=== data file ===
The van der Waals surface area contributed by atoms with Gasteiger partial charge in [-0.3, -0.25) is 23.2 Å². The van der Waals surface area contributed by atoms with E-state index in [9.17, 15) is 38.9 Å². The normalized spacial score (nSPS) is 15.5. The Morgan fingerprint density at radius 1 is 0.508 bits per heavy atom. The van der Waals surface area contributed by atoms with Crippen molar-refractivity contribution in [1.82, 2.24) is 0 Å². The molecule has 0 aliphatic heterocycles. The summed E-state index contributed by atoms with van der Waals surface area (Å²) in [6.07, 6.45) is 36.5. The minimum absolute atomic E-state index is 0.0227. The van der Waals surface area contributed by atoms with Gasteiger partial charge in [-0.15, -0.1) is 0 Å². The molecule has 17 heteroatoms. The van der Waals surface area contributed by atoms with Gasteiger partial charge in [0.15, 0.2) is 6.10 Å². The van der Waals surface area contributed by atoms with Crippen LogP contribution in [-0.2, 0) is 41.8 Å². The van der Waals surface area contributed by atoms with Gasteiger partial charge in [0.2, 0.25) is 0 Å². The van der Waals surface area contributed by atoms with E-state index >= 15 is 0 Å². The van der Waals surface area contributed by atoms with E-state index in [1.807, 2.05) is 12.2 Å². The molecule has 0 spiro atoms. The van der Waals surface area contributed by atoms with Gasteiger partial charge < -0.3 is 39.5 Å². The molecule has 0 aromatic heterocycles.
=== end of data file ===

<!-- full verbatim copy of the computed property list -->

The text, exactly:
The van der Waals surface area contributed by atoms with Gasteiger partial charge in [-0.3, -0.25) is 23.2 Å². The van der Waals surface area contributed by atoms with E-state index in [9.17, 15) is 38.9 Å². The normalized spacial score (nSPS) is 15.5. The Morgan fingerprint density at radius 1 is 0.508 bits per heavy atom. The van der Waals surface area contributed by atoms with Crippen molar-refractivity contribution in [1.82, 2.24) is 0 Å². The molecule has 0 aliphatic heterocycles. The summed E-state index contributed by atoms with van der Waals surface area (Å²) in [6.07, 6.45) is 36.5. The minimum absolute atomic E-state index is 0.0227. The van der Waals surface area contributed by atoms with Gasteiger partial charge in [-0.15, -0.1) is 0 Å². The molecule has 17 heteroatoms. The van der Waals surface area contributed by atoms with Gasteiger partial charge in [0.15, 0.2) is 6.10 Å². The van der Waals surface area contributed by atoms with Crippen LogP contribution in [-0.2, 0) is 41.8 Å². The van der Waals surface area contributed by atoms with Gasteiger partial charge in [0.2, 0.25) is 0 Å². The van der Waals surface area contributed by atoms with E-state index >= 15 is 0 Å². The van der Waals surface area contributed by atoms with E-state index in [1.807, 2.05) is 12.2 Å². The molecule has 0 spiro atoms. The van der Waals surface area contributed by atoms with Gasteiger partial charge < -0.3 is 39.5 Å². The molecule has 0 aromatic heterocycles.